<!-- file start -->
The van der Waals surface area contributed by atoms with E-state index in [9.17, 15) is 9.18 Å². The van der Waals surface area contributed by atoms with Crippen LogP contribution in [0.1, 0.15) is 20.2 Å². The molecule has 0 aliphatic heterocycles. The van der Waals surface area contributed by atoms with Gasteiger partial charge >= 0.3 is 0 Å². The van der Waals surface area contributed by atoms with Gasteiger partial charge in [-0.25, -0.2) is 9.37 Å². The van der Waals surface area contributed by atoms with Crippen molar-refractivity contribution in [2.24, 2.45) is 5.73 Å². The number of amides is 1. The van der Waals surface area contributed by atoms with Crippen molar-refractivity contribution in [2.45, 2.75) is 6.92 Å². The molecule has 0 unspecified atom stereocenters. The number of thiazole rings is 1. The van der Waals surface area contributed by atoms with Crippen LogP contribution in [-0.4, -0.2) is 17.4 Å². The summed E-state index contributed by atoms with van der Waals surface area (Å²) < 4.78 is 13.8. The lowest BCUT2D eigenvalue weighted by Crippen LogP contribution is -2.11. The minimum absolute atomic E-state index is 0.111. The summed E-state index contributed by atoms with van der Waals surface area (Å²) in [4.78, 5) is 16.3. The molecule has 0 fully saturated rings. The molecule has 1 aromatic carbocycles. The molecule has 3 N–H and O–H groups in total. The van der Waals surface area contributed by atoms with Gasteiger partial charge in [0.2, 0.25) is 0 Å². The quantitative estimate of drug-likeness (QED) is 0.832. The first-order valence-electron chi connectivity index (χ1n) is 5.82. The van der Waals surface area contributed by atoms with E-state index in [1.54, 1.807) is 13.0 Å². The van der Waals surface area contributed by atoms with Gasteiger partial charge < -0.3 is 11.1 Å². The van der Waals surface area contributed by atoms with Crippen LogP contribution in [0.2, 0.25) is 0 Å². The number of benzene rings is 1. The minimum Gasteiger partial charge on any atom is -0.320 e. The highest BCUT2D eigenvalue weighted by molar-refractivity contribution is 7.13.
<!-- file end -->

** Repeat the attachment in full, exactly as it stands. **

The van der Waals surface area contributed by atoms with E-state index in [9.17, 15) is 9.18 Å². The van der Waals surface area contributed by atoms with Crippen LogP contribution in [0.1, 0.15) is 20.2 Å². The molecule has 0 aliphatic heterocycles. The van der Waals surface area contributed by atoms with Gasteiger partial charge >= 0.3 is 0 Å². The van der Waals surface area contributed by atoms with Gasteiger partial charge in [-0.25, -0.2) is 9.37 Å². The van der Waals surface area contributed by atoms with Crippen molar-refractivity contribution in [2.24, 2.45) is 5.73 Å². The number of amides is 1. The van der Waals surface area contributed by atoms with Crippen molar-refractivity contribution in [2.45, 2.75) is 6.92 Å². The molecule has 0 unspecified atom stereocenters. The number of thiazole rings is 1. The van der Waals surface area contributed by atoms with Crippen LogP contribution in [-0.4, -0.2) is 17.4 Å². The summed E-state index contributed by atoms with van der Waals surface area (Å²) < 4.78 is 13.8. The lowest BCUT2D eigenvalue weighted by Crippen LogP contribution is -2.11. The minimum absolute atomic E-state index is 0.111. The summed E-state index contributed by atoms with van der Waals surface area (Å²) in [4.78, 5) is 16.3. The molecule has 0 fully saturated rings. The molecule has 1 aromatic carbocycles. The molecule has 3 N–H and O–H groups in total. The van der Waals surface area contributed by atoms with Gasteiger partial charge in [0.2, 0.25) is 0 Å². The quantitative estimate of drug-likeness (QED) is 0.832. The first-order valence-electron chi connectivity index (χ1n) is 5.82. The van der Waals surface area contributed by atoms with E-state index in [1.54, 1.807) is 13.0 Å². The van der Waals surface area contributed by atoms with Gasteiger partial charge < -0.3 is 11.1 Å². The van der Waals surface area contributed by atoms with Crippen LogP contribution in [0.2, 0.25) is 0 Å². The number of benzene rings is 1. The minimum Gasteiger partial charge on any atom is -0.320 e. The highest BCUT2D eigenvalue weighted by molar-refractivity contribution is 7.13.